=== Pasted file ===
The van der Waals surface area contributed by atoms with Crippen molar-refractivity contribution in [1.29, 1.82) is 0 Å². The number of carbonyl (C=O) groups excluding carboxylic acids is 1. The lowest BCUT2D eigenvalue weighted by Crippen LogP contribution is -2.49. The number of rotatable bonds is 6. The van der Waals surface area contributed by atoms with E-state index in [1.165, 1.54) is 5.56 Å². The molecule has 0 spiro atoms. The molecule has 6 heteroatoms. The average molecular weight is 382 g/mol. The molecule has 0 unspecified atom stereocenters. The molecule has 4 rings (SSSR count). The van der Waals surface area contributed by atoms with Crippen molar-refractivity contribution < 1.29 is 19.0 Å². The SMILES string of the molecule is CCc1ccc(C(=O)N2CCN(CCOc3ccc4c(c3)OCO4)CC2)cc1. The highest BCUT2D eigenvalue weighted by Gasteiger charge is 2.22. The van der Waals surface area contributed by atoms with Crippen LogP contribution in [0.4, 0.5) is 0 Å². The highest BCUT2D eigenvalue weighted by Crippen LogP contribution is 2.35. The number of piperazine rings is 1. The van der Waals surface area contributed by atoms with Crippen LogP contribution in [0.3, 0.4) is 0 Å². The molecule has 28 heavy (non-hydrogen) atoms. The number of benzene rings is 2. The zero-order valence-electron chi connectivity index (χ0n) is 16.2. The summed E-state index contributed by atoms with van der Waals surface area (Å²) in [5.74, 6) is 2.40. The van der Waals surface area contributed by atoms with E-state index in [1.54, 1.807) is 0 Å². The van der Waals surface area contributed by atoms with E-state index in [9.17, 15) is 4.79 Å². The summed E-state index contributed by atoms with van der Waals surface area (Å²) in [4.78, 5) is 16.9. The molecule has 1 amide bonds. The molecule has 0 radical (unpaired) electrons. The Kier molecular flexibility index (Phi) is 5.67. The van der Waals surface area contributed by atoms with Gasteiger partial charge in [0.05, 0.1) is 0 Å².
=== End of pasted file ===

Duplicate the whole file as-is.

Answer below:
The van der Waals surface area contributed by atoms with Crippen molar-refractivity contribution in [1.29, 1.82) is 0 Å². The number of carbonyl (C=O) groups excluding carboxylic acids is 1. The lowest BCUT2D eigenvalue weighted by Crippen LogP contribution is -2.49. The number of rotatable bonds is 6. The van der Waals surface area contributed by atoms with E-state index in [1.165, 1.54) is 5.56 Å². The molecule has 0 spiro atoms. The molecule has 6 heteroatoms. The average molecular weight is 382 g/mol. The molecule has 0 unspecified atom stereocenters. The molecule has 4 rings (SSSR count). The van der Waals surface area contributed by atoms with Crippen molar-refractivity contribution < 1.29 is 19.0 Å². The SMILES string of the molecule is CCc1ccc(C(=O)N2CCN(CCOc3ccc4c(c3)OCO4)CC2)cc1. The highest BCUT2D eigenvalue weighted by Gasteiger charge is 2.22. The van der Waals surface area contributed by atoms with Crippen LogP contribution in [0.4, 0.5) is 0 Å². The highest BCUT2D eigenvalue weighted by Crippen LogP contribution is 2.35. The number of piperazine rings is 1. The van der Waals surface area contributed by atoms with Crippen LogP contribution in [0.3, 0.4) is 0 Å². The molecule has 28 heavy (non-hydrogen) atoms. The number of benzene rings is 2. The zero-order valence-electron chi connectivity index (χ0n) is 16.2. The summed E-state index contributed by atoms with van der Waals surface area (Å²) in [5.74, 6) is 2.40. The van der Waals surface area contributed by atoms with E-state index in [1.54, 1.807) is 0 Å². The van der Waals surface area contributed by atoms with E-state index in [9.17, 15) is 4.79 Å². The summed E-state index contributed by atoms with van der Waals surface area (Å²) in [4.78, 5) is 16.9. The molecule has 1 amide bonds. The molecule has 0 radical (unpaired) electrons. The Kier molecular flexibility index (Phi) is 5.67. The van der Waals surface area contributed by atoms with Gasteiger partial charge in [0.05, 0.1) is 0 Å².